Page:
Make it part of your routine: offer NARCAN® Nasal Spray with every opioid prescription.

References: 1. Ontario Pharmacists Association. Pharmacist clinical tool for initiating naloxone discussions. Available at: in a new window). Accessed July 27, 2021. 2. Mayo Clinic. What are opioids and why are they dangerous? Available at: in a new window). Accessed July 27, 2021. 3. Tsuyuki R et al. Canadian national consensus guidelines for naloxone prescribing by pharmacists. Canadian Pharmacists Journal. 2020;153(6):347-351. 4. Government of Canada. Opioid overdose. Available at: in a new window). Accessed July 27, 2021. 5. Drug Free Kids Canada. Help your teens before they help themselves. Available at: in a new window). Accessed July 27, 2021. 6. Finkelstein Y et al. Overdose risk in young children of women prescribed opioids. Pediatrics. 2017;139(3): e20162887. 7. Ontario Student Drug Use and Health Survey. Drug use among Ontario Students. Available at: in a new window). Accessed July 27, 2021. 8. Government of Canada. About Opioids. Available at: in a new window). Accessed July 27, 2021. 9. Mueller SR et al. Attitudes toward naloxone prescribing in clinical settings: a qualitative study of patients prescribed high dose opioids for chronic non-cancer pain. Gen Intern Med. 2016;32(3):277-283.

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Whether opioids are prescribed to treat chronic or acute pain, there are still risks associated with each treatment plan.1,2 Despite best efforts in educating and counselling patients on opioid use, accidents may still occur. Anyone taking opioids is at risk of having an accidental opioid poisoning.3

Both short-term and long-term opioid treatment plans carry similar risks. For example, patients may forget that opioids should not be mixed with alcohol or sedating medication, or they may have comorbidities that can increase their sensitivity to opioids, like hepatic, renal or lung disease.4 Also, accidents are not limited to the person that has been prescribed the opioids. Improper storage can lead to poisoning in young children or teens.5,6 A study conducted in Ontario between 2018 and 2019 showed that half of the high school students who had used opioids recreationally had obtained it from their home.7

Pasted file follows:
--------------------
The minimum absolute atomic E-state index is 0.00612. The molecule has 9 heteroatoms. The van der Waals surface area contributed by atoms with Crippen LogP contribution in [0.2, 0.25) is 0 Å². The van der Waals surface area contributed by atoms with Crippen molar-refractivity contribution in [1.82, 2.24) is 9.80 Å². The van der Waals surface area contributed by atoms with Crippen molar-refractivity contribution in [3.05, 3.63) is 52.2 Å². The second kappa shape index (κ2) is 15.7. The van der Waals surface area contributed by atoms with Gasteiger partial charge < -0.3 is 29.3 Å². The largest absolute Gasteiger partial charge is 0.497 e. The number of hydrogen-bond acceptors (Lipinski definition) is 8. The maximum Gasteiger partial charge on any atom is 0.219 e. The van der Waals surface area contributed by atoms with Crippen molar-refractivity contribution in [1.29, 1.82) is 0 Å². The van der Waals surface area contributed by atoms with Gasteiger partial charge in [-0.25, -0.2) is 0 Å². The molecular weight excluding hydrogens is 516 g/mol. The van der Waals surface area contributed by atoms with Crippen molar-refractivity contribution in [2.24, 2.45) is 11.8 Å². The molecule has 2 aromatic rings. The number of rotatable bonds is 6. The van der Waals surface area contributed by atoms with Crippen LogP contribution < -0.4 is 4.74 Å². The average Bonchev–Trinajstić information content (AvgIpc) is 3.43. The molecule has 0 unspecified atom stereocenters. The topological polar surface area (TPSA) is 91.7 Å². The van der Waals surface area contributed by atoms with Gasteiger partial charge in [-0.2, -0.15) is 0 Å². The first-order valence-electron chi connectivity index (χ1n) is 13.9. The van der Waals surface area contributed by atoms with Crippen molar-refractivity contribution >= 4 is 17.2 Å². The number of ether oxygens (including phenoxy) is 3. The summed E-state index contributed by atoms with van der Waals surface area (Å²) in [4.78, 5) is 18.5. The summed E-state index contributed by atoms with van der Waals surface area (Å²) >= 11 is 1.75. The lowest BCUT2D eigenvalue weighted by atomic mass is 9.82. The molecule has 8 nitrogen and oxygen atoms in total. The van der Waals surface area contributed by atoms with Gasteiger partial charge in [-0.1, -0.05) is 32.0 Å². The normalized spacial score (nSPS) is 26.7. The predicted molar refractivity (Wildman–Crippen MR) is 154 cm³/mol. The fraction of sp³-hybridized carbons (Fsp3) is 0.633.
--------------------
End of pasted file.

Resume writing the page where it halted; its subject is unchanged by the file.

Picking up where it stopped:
For patients that have been on opioids for a long period of time, there can be additional risks to consider. Long-term exposure to opioids may cause tolerance to opioids, which may prompt patients to take more medication to achieve the same effect.8 Moreover, some patients may not be aware that their opioid tolerance can decrease in as little as 2-3 days after stopping their treatment.1 Stopping therapy for only a few days may increase their chances of experiencing an accidental opioid poisoning if they resume opioids.8

The risk of accidental poisoning can be difficult to predict.3 Every time you counsel your patients on opioid use, talk to them about a take-home naloxone kit, available in either a nasal spray form, like NARCAN® Nasal Spray, or an injection.1,3

When talking to patients who do not think they need NARCAN® Nasal Spray, here’s an example of what you can say:1,3,9

“I’ve explained the benefits and risks associated with your medication. As I mentioned, it is very important to take it as prescribed. That being said, accidents do happen and, because anyone taking an opioid is at risk of an accidental opioid poisoning, I would like to offer you NARCAN® Nasal Spray as a safety precaution. This is something I do for all of my patients; however, you are allowed to refuse it. Having naloxone in the home is similar to having a fire extinguisher in the kitchen. You hope you don’t need it, but you are prepared if you do.”